Kimmy would go and play on it after school every afternoon, and every day in the summer. She was gifted, so Jacob paid for lessons with the best teacher available in Brooklyn.

But Kimmy was special. She specialized in Franz Liszt, one of the most technically demanding composers in the world, and she had chosen his suggestive piano concerto Totentanz no. Not like the present. Kimmy had met Steven on her very first day at Juilliard, a budding classical composer.

They got engaged and decided to get married as soon as they graduated. Steven was a great guy, but Jacob thought they should see something of the world before they settled down. So he had given them a trip to Rome as a Christmas present. They were murdered the day before they were due to return to New York. Jacob took a deep breath and found himself back in the narrow cell at the hostel.

The shrieking kids on the beach had vanished. This year. He picked up his pistol and put the muzzle in his mouth, just as he had done so many nights before, tasting the powder and metal, taking comfort from the idea that there could be an end to this.

One slight movement of his finger and his desperate loss and longing would be over. But not yet. Not until he found her murderers. In an attempt to break it, the management was making increasing use of unusual and risky innovations.

Usually they failed. On other occasions everyone busted their butt to get things moving. This was one of those days. Dessie had parked herself at her desk with the first edition that day. And the picture editors had chosen one of her shots of the yellow wooden house. It came out quite well, actually, with the contradiction between the idyllic veranda and the heavily clouded sky.

She ran her eyes over the text. Page 8 had an updated run-through of the killings around Europe, with maps and graphics. They killed purely for pleasure, and they enjoyed seeing people suffer.

The extent of the violence indicated that at least one of the men was very well built and extremely strong. Seeing as the victims were usually well-off tourists, the motive was similar to that of terrorism: Dessie read the text twice with growing astonishment, and finally, anger and disgust. Then she got up and went over to the news desk. The group around Forsberg were laughing loudly at something as she approached. Dessie felt all the men looking at her.

Quite the opposite. Dessie felt the blood rush to her face. If you really have got a source, they must be several miles from the center of the investigation. In the other room. I could care less. The one we published on Friday? Can you do that? It sounded like something breaking, something large and solid. Forsberg stood up. Dessie fumbled with the door and rushed out into the lobby. Jacob Kanon spun around and stared at her. He fell silent in the middle of a word that sounded suspiciously like motherfucker, then breathed out.

Tell me. And whatever did you break? Trust me on this. If anyone was being rigid, it was she. She had to stop being so blunt, and finally, dumb.

There are other people assigned to the story. His interest in the case was beyond dispute. Unlike her he was dedicated, he had a burning passion, he had a purpose to what he was doing. What did she have to lose by writing a few commonplace articles about murder? Doing some normal interviews like any good reporter. A father in mourning speaking out, his grief for a much-loved daughter… She reached for her pen and notepad.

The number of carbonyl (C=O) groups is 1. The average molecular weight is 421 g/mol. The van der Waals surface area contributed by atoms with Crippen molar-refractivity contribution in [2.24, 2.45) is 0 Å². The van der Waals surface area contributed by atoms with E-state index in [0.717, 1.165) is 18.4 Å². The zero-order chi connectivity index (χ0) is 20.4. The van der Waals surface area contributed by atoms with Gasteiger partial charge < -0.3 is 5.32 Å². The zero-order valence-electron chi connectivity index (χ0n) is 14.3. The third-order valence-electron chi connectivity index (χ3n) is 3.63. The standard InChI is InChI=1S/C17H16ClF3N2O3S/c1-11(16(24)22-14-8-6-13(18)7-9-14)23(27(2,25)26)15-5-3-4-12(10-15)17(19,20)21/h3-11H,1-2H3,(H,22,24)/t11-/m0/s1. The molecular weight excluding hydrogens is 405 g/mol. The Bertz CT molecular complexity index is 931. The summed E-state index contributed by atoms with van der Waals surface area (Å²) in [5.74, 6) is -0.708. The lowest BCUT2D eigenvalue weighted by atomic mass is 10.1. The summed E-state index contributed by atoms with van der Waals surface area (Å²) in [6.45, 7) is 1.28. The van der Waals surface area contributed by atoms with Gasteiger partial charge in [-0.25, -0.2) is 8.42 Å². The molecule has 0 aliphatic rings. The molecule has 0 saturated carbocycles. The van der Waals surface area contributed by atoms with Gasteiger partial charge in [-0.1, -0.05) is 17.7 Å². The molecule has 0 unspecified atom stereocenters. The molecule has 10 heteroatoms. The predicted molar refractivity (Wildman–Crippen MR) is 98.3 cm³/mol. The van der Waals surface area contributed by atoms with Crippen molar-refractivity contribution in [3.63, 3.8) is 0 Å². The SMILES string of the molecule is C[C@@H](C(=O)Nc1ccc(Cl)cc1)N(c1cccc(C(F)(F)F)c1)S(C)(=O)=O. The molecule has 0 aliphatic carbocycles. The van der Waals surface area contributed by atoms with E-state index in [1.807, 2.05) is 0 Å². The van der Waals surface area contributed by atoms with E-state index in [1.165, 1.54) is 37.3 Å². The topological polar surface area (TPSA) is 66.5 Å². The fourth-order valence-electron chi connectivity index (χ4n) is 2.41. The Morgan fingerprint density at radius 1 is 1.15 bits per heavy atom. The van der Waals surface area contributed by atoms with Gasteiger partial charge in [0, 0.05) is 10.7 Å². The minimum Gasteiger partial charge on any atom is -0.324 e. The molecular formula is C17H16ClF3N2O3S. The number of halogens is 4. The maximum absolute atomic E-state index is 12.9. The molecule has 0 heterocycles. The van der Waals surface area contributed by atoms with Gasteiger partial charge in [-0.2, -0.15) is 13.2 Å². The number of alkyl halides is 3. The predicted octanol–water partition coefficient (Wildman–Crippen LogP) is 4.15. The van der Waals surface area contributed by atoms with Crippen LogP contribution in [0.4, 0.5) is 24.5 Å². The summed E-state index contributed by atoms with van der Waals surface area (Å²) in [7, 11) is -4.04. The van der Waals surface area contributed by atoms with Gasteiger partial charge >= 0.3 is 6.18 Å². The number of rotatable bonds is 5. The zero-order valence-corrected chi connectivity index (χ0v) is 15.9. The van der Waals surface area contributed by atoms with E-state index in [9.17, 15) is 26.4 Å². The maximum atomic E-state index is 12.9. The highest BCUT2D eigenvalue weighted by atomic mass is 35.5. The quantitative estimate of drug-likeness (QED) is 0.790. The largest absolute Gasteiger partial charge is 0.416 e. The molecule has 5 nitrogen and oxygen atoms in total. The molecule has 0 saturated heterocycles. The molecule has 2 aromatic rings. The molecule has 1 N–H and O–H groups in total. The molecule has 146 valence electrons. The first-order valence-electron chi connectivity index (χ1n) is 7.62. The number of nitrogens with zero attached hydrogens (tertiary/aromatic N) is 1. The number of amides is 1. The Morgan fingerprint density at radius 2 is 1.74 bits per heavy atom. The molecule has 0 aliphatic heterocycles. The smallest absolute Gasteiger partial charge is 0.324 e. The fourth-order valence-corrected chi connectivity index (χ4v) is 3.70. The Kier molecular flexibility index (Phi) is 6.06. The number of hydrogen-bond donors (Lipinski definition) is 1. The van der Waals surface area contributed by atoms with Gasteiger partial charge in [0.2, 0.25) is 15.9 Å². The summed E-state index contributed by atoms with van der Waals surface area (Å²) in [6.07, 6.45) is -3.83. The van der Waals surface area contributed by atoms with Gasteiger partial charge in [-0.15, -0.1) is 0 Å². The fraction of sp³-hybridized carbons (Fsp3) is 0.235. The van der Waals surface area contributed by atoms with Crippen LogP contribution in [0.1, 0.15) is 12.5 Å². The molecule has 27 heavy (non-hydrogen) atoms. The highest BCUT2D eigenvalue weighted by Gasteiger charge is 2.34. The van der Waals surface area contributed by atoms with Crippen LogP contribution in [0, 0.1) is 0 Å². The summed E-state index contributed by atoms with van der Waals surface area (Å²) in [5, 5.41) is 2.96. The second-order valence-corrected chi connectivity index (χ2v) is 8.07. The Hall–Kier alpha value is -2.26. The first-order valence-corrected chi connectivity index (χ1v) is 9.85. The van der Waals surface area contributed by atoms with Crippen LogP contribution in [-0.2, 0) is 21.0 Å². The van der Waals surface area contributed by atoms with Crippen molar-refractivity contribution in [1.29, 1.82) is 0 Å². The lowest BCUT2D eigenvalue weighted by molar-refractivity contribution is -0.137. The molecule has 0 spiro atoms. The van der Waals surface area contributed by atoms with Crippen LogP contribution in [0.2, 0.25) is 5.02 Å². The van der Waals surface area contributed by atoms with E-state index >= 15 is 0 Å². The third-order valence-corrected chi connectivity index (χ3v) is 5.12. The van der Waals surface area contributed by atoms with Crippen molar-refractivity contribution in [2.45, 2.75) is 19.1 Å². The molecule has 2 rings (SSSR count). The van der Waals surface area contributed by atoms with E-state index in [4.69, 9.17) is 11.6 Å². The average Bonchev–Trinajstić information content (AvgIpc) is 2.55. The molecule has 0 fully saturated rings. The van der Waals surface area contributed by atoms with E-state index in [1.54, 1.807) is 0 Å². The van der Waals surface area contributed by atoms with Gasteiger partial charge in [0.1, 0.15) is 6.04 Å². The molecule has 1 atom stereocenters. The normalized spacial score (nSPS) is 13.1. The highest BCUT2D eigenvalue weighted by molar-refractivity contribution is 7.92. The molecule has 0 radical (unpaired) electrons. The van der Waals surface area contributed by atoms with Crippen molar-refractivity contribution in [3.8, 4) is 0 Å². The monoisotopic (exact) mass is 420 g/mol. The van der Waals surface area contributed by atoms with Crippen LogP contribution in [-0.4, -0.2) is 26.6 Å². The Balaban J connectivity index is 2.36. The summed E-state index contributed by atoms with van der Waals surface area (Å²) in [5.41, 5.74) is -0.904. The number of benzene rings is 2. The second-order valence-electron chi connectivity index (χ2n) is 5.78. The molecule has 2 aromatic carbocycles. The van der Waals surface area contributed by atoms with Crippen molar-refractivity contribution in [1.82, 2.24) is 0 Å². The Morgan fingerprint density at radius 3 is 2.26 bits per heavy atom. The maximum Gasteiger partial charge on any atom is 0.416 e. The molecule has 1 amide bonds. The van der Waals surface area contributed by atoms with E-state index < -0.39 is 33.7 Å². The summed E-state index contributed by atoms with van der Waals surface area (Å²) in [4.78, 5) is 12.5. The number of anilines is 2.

Dessie dropped her pen with a start. The waitress behind the counter glanced quickly in their direction, then looked away again. Dessie sat in silence for several moments before she spoke. Not about anything. Then he grabbed his sports bag. He pulled out a bundle of papers and slapped a photocopy on the table between them. Dessie heard herself gasp. The wounds gaped dark red, the floor was drowning in blood.

Jacob put another picture in front of her. What do you see? They were sitting upright, side by side, their heads leaning back against what must have been the head of a bed. Their left eyeballs had been stabbed, blood and fluid running like red mascara from the sockets. Look at this one, from Florence. The picture was taken from above, which meant the photographer must have been standing on the bed, right between the dead bodies.

The man and woman were lying in the same position, their bent legs parallel a little to the left, their right hands on their ribcages and their left ones over their genitals.

Jacob nodded. The two victims were sitting with their hands on their stomachs. They were posing. The corpses were posing.

They were saying something, or at least representing something. What was it? If the cops figured that out, they just might catch them. She looked at Jacob. She took it and could still feel the smell of the hot living room.

The woman, Claudia, was sitting upright against the back of the sofa. In her lap was a cushion that had probably been white to start with. She was leaning over the man, Rolf, who was lying on the cushion in her lap. The man was lying in a strange position. One knee was drawn up, and his fingers were spread out above his heart. In his right hand he was holding something that looked like a sign — or a spatula.

She stared at the picture until the focus started to blur. On his first night in Stockholm he had walked around the huge complex that housed the central Swedish police authority ten times or more, feeling like a nut, not caring in the least.

Various different sections had been added over the course of the past century, giving the building an extremely schizophrenic appearance. The investigating team refused to take his calls. The receptionist kept putting him through to an automated message box that acted as the telephone tip-off line. Enough was enough, though.